Kyle Higgins has brought C.O.W.L. to life! Along with Alec Siegel and Rod Reis! Based on characters from Kyle’s short film The League This will be a SPOILER FREE Review!
Principles of Power – Chapter 1: Motivation
Kyle Higgins, you know him as the masterful Nightwing Scribe, and he goes beyond all expectations in the Batman Beyond Universe… But now he brings you his creator owned title C.O.W.L. When I first heard about this I was stoked! Because this is based off Kyle’s short film The League, which you can get on iTunes and READ MY REVIEW of it. After reading the issue I’m still a bit confused with the timeline. The comic takes place in 1962, yet “The League of Heroes” was started in 1946, and the events of the film… I have no idea where those land. However I assume this is in between the start and finish of C.O.W.L. Maybe Kyle will read this review, and comment on it LOL! I do have to say that I love the logo and the main cover. The logo was done by Eric Wight who was a part of the Batman Beyond Cartoon series, he has also done many other things in comics.
Everyone knows since I found Kyle Higgins in comics, that I’ve loved his writing style. This however is something totally different than anything I’ve seen him write. Granted based of his own short film The League… This is no kids comic I’ll tell ya that. But can you imagine a 1960s Chicago with a superhero labor union? That’s what C.O.W.L. is. For those that don’t know C.O.W.L. stands for Chicago Organized Workers League. In this first issue Kyle sets up the League and what they have to deal with. There are many characters to keep track of, and Higgins along with Siegel on the story and writing make it all come together. There are multiple plot points going on all at the same time. For a new comic series it might seem frantic, but I was able follow along with most everything.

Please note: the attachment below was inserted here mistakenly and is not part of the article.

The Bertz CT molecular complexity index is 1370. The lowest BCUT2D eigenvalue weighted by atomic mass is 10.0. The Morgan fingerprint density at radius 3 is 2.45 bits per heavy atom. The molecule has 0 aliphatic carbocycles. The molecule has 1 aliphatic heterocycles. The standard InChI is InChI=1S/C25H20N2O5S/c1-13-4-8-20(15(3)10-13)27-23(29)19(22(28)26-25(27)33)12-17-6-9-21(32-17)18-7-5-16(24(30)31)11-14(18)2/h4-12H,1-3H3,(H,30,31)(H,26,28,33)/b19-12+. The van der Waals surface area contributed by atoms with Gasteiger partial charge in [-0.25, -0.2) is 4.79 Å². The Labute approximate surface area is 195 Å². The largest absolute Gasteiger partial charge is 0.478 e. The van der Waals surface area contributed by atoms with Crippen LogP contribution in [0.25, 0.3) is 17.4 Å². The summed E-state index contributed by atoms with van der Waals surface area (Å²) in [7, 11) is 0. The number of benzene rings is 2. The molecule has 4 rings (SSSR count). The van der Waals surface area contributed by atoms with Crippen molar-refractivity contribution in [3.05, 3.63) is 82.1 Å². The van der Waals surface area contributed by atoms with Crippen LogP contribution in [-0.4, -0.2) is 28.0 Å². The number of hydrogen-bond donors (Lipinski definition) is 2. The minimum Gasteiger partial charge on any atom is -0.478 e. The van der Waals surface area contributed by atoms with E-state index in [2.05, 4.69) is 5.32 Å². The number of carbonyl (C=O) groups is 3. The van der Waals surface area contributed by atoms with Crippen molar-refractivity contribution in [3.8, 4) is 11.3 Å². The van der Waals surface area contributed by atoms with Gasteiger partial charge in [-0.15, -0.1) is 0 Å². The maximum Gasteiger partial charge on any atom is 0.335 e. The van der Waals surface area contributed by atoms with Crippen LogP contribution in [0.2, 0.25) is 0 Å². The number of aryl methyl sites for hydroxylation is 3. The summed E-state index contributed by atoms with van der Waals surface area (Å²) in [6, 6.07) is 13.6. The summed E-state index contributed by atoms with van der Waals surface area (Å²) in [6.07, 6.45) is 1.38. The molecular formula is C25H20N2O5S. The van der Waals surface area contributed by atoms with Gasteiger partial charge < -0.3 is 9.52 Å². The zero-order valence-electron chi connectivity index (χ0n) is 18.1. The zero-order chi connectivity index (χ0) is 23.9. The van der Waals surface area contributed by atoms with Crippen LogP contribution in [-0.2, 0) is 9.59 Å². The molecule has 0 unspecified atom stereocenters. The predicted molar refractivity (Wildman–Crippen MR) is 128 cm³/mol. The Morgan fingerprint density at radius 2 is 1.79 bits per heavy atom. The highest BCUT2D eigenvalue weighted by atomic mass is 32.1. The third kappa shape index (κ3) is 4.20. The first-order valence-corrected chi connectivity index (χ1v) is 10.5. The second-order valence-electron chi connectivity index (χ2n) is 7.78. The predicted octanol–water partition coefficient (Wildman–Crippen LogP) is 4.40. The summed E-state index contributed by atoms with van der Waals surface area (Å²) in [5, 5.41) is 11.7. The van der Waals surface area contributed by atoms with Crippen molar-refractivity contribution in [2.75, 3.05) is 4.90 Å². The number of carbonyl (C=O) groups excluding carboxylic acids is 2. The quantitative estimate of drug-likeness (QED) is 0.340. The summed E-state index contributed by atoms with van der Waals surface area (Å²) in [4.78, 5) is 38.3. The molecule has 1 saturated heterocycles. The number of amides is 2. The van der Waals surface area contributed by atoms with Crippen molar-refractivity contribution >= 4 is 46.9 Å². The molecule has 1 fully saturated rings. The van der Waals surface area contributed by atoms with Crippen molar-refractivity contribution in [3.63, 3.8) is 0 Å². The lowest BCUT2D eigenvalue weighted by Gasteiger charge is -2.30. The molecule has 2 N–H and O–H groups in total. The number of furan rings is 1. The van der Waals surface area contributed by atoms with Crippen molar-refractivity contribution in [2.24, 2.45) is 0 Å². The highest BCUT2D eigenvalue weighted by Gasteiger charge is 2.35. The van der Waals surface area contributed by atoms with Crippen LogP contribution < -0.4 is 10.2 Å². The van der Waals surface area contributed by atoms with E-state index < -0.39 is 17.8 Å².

The Grey Raven is the C.O.W.L. chief, and the idea that superheroes are a business is very interesting. There’s a page in the book where two of the league members are talking about checking something out. One says to the other that the overtime is already approved. So with a superhero labor union this isn’t your average superhero book… In most other comics heroes do their work for the sheer satisfaction of doing the right thing. Well C.O.W.L. members are getting paid to be heroes. Since this takes place in 1960s Chicago that aspect of the story makes so much sense. And just because this series is set in the 60s does not mean it has to be campy. Hell Ibarely noticed any campiness in this issue. Are there things that we need explained sure…. like outide of being the Chicago Organized Workers League….. tell us what their bottom line is, tell us who can join, and so on. I’m very intrigued for the next issue, and the story here captivated me. I’ll say again this is a comic solely for adults. Hell a kid even curses in this book.
Rod Reis’s art is amazing in this issue. It really feels like I’ve been transported to this era of Chicago. It’s dark and gritty where it needs to be, and then it has these moments of brightness. Looking at this art in the way the story plays out it’s like night and day. There are certain aspects of it that show the seedy underbelly of Chicago, and then they show us Chicago’s put upon face. The colors and designs on the characters are all well done. Although there were a fre times where I could decipher the heroes from the villain in the issue. Maybe it was just my eyes.
Overall C.O.W.L. #1 was a good issue, but I’m waiting for it to build up a little more. As well as explain a few things. I did very much enjoy the story and art. Looking forward to issue #2! You can get C.O.W.L. #1 from Comixology digitally or any of your local comics shops!